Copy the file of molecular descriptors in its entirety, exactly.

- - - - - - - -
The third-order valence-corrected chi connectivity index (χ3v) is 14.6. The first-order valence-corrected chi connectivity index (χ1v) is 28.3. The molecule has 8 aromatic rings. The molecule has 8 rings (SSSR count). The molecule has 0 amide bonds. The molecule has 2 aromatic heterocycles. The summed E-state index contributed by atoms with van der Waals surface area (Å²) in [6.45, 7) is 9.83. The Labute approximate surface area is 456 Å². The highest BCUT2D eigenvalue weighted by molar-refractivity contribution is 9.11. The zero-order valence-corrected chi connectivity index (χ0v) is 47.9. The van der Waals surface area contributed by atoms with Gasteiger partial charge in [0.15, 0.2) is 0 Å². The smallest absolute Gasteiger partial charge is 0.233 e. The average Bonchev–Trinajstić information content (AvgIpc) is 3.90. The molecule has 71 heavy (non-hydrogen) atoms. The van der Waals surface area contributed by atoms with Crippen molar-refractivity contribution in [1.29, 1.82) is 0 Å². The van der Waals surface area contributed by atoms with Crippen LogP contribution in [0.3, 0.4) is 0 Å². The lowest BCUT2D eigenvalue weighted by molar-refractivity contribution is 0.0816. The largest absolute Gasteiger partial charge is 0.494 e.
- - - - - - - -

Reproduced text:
The third-order valence-corrected chi connectivity index (χ3v) is 14.6. The first-order valence-corrected chi connectivity index (χ1v) is 28.3. The molecule has 8 aromatic rings. The molecule has 8 rings (SSSR count). The molecule has 0 amide bonds. The molecule has 2 aromatic heterocycles. The summed E-state index contributed by atoms with van der Waals surface area (Å²) in [6.45, 7) is 9.83. The Labute approximate surface area is 456 Å². The highest BCUT2D eigenvalue weighted by molar-refractivity contribution is 9.11. The zero-order valence-corrected chi connectivity index (χ0v) is 47.9. The van der Waals surface area contributed by atoms with Gasteiger partial charge in [0.15, 0.2) is 0 Å². The smallest absolute Gasteiger partial charge is 0.233 e. The average Bonchev–Trinajstić information content (AvgIpc) is 3.90. The molecule has 71 heavy (non-hydrogen) atoms. The van der Waals surface area contributed by atoms with Crippen molar-refractivity contribution in [1.29, 1.82) is 0 Å². The van der Waals surface area contributed by atoms with Crippen LogP contribution in [0.3, 0.4) is 0 Å². The lowest BCUT2D eigenvalue weighted by molar-refractivity contribution is 0.0816. The largest absolute Gasteiger partial charge is 0.494 e.